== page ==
So you’ve just splashed out the better part of a week’s wages for a fresh pair of trainers. They fit like a glove, smell box-fresh and look immaculate. But unless you plan to wear your sneaks inside the house for the rest of your days, you’re going to need to find a system to keep your trainers fighting fit.
Today I’m going to give you a quick low-down on caring for your sneakers over the course of their life; don’t worry, you needn’t worry about anything too complicated: after all, us busy gentlemen don’t have foresight for anything too difficult.
The flawless sneaker is the ‘wannabie’ sneaker. Spotless trainers look as unflattering as a pair of freshly starched, creased jeans. You’ll need to get some light ‘wear and tear’ going as soon as possible.
After a couple of months your brand new vans or converse should be reaching warn-in perfection. However, they’ll also be getting to the stage where they’ll need a good clean-up too. Unless you’re sporting suede, you should use a soft, barely-damp brush to get rid of spot dirt and a dry, lint-free cloth to buff and shine.
Day One Hundred Twenty
Stains will begin to show at this point. Give your trainers a once over with specially-formulated cleanser. Throw on a layer of protective spray, available from all good trainer stockists; this’ll help prevent mud and dirt from sticking to your newly revitalised sneaks.
Day Two Hundred
It’s time to break out the febreeze! Foot odour is unpleasant at the best of times, but with your clammy feet, a good odour eater or two is probably more than called for. If you can, replace the in-soles with a new pair; buy appropriate anti-bacterial replacements from your nearest store.
Day Three Hundred
After nearly a year, your trainers should be looking a little worse for wear. Time to bring out the big guns! If you are wearing Converse Chuck Taylors then feel free to give them a mild soak in a tub of water with a non-biological cleanser; it should give you a few hundred days of extra wear if left to air dry in a warm spot overnight. Leather, canvas or mixed fabric trainers won’t respond well to being saturated in water, so restore their shine and lustre with a good polish/brushing. Use a good quality cream or wax and plenty of elbow grease.
Day Four Hundred
Your aglets will no-doubt be splitting in half any day; replace your laces with a matching pair. While local stores won’t have a great selection (unless you’re particularly fond of black and white) there are plenty of locations online that stock everything from ‘bondi blue’ to ‘neon orange’.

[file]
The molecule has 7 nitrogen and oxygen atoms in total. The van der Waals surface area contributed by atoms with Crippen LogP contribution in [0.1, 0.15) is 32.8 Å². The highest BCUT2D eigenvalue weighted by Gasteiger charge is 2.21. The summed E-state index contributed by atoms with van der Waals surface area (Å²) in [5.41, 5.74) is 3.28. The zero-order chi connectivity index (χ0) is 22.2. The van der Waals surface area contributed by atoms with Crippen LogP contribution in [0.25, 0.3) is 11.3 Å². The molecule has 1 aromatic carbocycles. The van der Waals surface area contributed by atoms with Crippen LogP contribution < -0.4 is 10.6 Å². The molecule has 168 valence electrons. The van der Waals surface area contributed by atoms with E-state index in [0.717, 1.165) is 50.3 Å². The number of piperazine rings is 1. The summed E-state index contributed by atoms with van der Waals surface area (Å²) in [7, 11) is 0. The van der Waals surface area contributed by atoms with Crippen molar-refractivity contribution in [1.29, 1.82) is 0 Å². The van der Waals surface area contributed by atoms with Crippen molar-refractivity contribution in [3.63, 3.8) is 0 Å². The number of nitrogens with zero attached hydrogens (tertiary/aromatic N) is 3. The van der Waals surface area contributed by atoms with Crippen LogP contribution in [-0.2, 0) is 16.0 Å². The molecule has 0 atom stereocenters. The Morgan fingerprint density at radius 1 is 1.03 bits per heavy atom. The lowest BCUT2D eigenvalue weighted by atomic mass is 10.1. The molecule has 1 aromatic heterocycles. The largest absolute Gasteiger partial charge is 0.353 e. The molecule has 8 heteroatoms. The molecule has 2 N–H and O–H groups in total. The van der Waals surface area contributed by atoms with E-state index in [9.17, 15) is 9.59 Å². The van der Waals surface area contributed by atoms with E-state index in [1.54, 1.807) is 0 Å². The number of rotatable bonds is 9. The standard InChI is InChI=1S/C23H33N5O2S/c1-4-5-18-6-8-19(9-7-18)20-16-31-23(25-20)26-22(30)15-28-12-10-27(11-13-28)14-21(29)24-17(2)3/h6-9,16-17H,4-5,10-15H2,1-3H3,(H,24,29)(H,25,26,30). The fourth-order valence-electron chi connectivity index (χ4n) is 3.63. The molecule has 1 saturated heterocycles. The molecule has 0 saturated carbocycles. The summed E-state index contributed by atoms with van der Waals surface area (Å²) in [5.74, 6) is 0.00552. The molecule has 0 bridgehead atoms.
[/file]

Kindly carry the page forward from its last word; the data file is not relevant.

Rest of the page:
If you’re feeling really risqué, try matching a new shade of lace colour to your sneaks. It’ll give your ol’ faithfuls a whole new lease on life!
Day Five Hundred
Your poor aging sneakers are going to start taking on water any month now. Think about breaking in a new pair of trainers whilst you still have your well-worn pair to fall back on.
Day Six Hundred
With colours faded, thin soles and creased fabric, your sneakers are not exactly box-fresh any more. It’s time to retire those beauties to the back of the closet for good.
Still, that doesn’t mean you should be taking them to the shoe recycling bank just yet; save the pair for a rainy day – literally! Use your old trainers for mowing the lawn and other outdoor chores.
- Keep your sneakers out of direct sunlight. The UV rays will slowly damage the materials and ‘bleach’ the fabric.
- Store trainers in their box. What better cool, dry place to keep your footwear than in their original container complete with the little ‘silica gel’ packs to absorb any damp and wads of chemical-free paper shoved in the toe area to prevent creasing. Wrap the boxes up inside plastic bags to prevent insects from eating through the cardboard.
- Never go ‘barefoot’. By failing to wear socks, you’re roughly halving the lifespan of your sneaks. If you’re not keen on sweaty feet wear sandals instead!